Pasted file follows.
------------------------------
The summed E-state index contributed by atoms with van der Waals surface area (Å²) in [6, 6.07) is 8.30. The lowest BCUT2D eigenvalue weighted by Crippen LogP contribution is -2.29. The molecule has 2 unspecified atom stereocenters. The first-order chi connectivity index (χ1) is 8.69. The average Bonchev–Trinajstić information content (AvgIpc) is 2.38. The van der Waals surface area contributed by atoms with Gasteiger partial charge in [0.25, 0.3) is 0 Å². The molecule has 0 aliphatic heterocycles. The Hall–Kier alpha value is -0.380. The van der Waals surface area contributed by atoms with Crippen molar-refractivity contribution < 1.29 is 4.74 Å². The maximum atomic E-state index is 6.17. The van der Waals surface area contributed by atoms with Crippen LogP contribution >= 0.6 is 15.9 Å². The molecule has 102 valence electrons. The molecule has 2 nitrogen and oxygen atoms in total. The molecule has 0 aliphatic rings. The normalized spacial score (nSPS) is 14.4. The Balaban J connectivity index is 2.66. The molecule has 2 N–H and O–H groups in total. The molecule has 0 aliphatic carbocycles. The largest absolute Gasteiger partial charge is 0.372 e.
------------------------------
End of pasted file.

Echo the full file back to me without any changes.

The summed E-state index contributed by atoms with van der Waals surface area (Å²) in [6, 6.07) is 8.30. The lowest BCUT2D eigenvalue weighted by Crippen LogP contribution is -2.29. The molecule has 2 unspecified atom stereocenters. The first-order chi connectivity index (χ1) is 8.69. The average Bonchev–Trinajstić information content (AvgIpc) is 2.38. The van der Waals surface area contributed by atoms with Gasteiger partial charge in [0.25, 0.3) is 0 Å². The molecule has 0 aliphatic heterocycles. The Hall–Kier alpha value is -0.380. The van der Waals surface area contributed by atoms with Crippen molar-refractivity contribution < 1.29 is 4.74 Å². The maximum atomic E-state index is 6.17. The van der Waals surface area contributed by atoms with Crippen LogP contribution >= 0.6 is 15.9 Å². The molecule has 102 valence electrons. The molecule has 2 nitrogen and oxygen atoms in total. The molecule has 0 aliphatic rings. The normalized spacial score (nSPS) is 14.4. The Balaban J connectivity index is 2.66. The molecule has 2 N–H and O–H groups in total. The molecule has 0 aliphatic carbocycles. The largest absolute Gasteiger partial charge is 0.372 e.